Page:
Have any departments using drager packs had any problems with them. These packs are like having a computer on your back. Has anyone have one fail on them or malfunction. I personaly don't like them. Just looking to see if anyone has any comments on it.

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How about not going down the stairs on your back? If one is descending stairs, they should be going feet first, facing the stairs so you can sound the stairs as you descend and can catch yourself (hopefully) if the stairs collapse under you.

If you submit anything to enough abuse it is a chance that things can happen, even on the SCOTTs. The fact remains that any SCBA out there is easy to turn on but difficult to turn off. Seems you are really reaching for excuses here because of your opinion.
Anyone should know that decending the stairs should be done facing the stairs. My opinion is not an issue here, it is FACTS. I am alarmed by the ease of the valve turning. Why is there no push to turn on the Dragers? I am just making sure people are fully aware of the issues with this system. Maybe it could prevent a death, but that is just my OPINION.
Anyone should know that decending the stairs should be done facing the stairs.

Then why did you say before to descend the stairs on the valve side? The valve is on the back and if going down the stairs on the valve side, means you are descending the wrong way.

Why is there no push to turn on the Dragers?

There is no "push" to turn SCOTTs on either, nor MSA, as I mentioned before any SCBA out there is to be easily turned on, but more difficult to turn off. One should have to push the valve in to turn the air OFF, that is a safety feature standard for all SCBAs out there. It is a safety feature just like an integrated PASS alarm, that activates when the bottle is turned on.

It is quite possible for a crew to go in without their air turned on to investigate. However, if encountering smoke/fire, the SCBA should be able to be activated easily by reaching behind and turning ON the valve. When one exits and goes to change bottles, it is more difficult to reach behind and shut the valve off because of the safety feature to push in and turn, hence why most times another FF does it for you.

Your profile says you have been in the fire service for 3 yrs, with less than a year with your current dept, perhaps you are still learning all this and don't really realize the features you are talking about. It also seems you have a bias against the Drager, and that is fine, but the stuff you are coming up with here is easily explained and not problems. I have worked with SCBA for some time and used many different types, I have my opinions on what I like and don't like, but what you are describing here is normal stuff for any.
This is not a bias toward Dragers, just experiences I have witnessed in my short time using them. Really, please stop trying to read into what I am saying.
The tanks we have do not require you to push to turn in the off or on positions. The SCOTTs have a more distinct push and turn design.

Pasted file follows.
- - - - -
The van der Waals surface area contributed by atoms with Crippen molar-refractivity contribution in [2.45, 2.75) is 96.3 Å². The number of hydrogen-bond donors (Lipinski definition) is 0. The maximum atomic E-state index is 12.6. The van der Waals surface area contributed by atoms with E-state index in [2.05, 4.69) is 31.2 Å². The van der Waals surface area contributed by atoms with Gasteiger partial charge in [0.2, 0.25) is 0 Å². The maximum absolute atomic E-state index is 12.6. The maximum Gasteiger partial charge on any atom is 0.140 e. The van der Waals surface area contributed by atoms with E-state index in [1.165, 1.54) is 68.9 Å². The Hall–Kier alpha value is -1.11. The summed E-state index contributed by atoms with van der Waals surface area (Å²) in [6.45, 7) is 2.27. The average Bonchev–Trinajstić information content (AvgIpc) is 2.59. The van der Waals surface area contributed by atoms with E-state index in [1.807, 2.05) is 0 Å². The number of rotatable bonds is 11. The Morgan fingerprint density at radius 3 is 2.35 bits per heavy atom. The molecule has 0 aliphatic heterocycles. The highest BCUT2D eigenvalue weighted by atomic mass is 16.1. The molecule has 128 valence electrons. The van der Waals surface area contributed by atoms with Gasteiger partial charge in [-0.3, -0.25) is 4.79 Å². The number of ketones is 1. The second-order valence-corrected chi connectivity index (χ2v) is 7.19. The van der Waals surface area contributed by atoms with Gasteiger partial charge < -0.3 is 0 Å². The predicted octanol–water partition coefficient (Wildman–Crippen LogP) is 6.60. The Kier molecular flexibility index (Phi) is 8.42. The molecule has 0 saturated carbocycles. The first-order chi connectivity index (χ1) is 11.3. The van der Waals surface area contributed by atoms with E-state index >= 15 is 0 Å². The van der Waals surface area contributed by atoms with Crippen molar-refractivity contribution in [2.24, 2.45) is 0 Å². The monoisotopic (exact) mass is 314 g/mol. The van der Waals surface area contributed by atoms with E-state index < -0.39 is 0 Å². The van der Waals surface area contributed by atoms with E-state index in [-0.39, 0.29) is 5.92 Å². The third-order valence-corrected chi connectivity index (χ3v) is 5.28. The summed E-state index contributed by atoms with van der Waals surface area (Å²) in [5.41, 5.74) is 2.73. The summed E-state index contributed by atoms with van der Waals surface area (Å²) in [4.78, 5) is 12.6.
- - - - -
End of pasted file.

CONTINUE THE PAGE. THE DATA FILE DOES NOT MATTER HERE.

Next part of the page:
Also there may be situations where you may have to decend stairs feet first with your back to the steps.
Can you easily explain the other issues I have posted about the Dragers?
We use Drager packs and personally I like them. Nothing wrong with them that isn't wrong with any pack. Yea they fog under some circumstances but then they all will if conditions are right. Never had an issue with them turning on or off accidently. Way better than the survivair packs I was used too. Only thing I don't like about them are the bottles aren't the low profile design like the Scott. But that's the only thing.
I'm not reading into anything, just dispelling your "issues" here because they just don't add up. Much of the stuff you are talking about here can be chalked up to any other SCBA and you keep going back and forth.

Also there may be situations where you may have to decend stairs feet first with your back to the steps.

When? Don't know about GA, but up here we have basements, lots of them and many times FF's are going downstairs for a fire. Sure there are times we go down the stairs face first, not crawling. If visibility is poor there is no reason to go down on your back where you would have to go down with the valve to the steps. Besides, you already stated before that "Anyone should know that decending the stairs should be done facing the stairs." now you are saying different? Which is it?

Can you easily explain the other issues I have posted about the Dragers?

Sure, and most of them boil down to training and familiarization.

1. Inexperienced or rushing bottle changes may neglect to fully engage the DOD quick connect. I have seen this happen on many occasions during training. It looks like the guy wearing the pack is about to fly off, like rocket man. This is the equivalent to not tightening the threads fully on the Scott packs. You are likely to lose more air on the DOD mishap because the tank does not pop off until the bottle is nearly fully open.